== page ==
Women are told to make ourselves small in so many ways. How many times have I asked for just the smallest slice of cake? How many times have I said no, just one bite?
Even in relationships, I’ve made myself small. I dated a man who told me about his grief, anxiety, relationship with his parents, work relationships, relationship with his body. When I noted that he didn’t ask me any questions, he responded that he couldn’t think of anything he needed to know. I stayed in that relationship for two more months. I was accustomed to feeling small.
With those cakes, I was too much. We laughed too loud, ate too much and asked for more than what we needed. Jamie and I both saw it in each other: you’re too much, and together we are absolutely excessive. And I wouldn’t have changed a thing about us. The entire scene was superfluous with sweets, colors, flavors and laughter. It was a decent mess. Afterwards, we both felt sick and thirsty. We saw each other’s big desires for joy, pleasure and excess.
I was raised to believe that if I was very good, my best possible hope was to be loved by one man, to have children and to serve others. I could hope, at best, to feel the joy of being a wife and mother. But my body told me I wanted more. I broke the church’s rules forbidding sex before marriage in several different ways. My desires may have been my savior from the small life my community promised.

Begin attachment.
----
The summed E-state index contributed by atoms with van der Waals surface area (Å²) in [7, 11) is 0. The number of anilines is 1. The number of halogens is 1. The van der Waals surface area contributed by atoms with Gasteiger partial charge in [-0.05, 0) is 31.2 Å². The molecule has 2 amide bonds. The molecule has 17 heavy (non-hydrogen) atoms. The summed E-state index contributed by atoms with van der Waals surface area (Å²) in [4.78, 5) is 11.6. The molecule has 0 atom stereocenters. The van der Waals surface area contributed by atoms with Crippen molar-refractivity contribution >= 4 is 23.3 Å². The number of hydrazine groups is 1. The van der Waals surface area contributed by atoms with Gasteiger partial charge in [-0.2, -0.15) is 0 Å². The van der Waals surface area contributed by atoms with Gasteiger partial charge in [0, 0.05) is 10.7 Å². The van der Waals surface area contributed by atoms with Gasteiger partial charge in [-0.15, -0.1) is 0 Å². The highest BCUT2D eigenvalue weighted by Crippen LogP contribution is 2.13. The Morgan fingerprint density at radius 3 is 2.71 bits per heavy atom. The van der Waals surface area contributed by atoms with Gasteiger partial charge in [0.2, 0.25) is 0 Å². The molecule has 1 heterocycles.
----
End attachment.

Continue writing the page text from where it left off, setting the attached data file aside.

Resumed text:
Six months after Jamie and I sat on cakes, my friends threw me a birthday party with cake sitting as the main attraction.
Some homemade and others store-bought, we managed to acquire 11 cakes for a party with 13 guests. I sat first and performed a burlesque style striptease, flinging my yellow fringe booty shorts right atop the head of my sweetheart. Then I plopped down onto a white and pink cake to raucous applause. A couple of my shyer friends wanted to sit together. My sweetheart spent most of the night with her bum cozy on a chocolate cake, eating it slowly and lovingly from her own hands while giggling. Another friend gingerly dipped his testicles into whipped cream as a tease that brought all of us into side-stitching laughter.
We showered together, scrubbing sticky food coloring with a loofah that needed to be thrown out when we were finished. Then, snuggled on sofas and blankets, our conversations wandered while our hands pet each other sweetly.
My big desires brought me into a big, loving queer community. And together we celebrate each other. This birthday party wasn’t sexual, necessarily. Erotic joy doesn’t have to be sexual. It’s in the surrender of control that comes when we lose ourselves to joy, personal and collective. Kink moves us closer to those excessive forces of Eros. Those can be dangerous places, but they are also where we expand into joy. And expanding into joy can be its own kind of power. Remembering that power may be the real danger of kink.
Audre Lorde expands on those women who have embraced this expansive notion of the erotic: “Of course, women so empowered are dangerous.”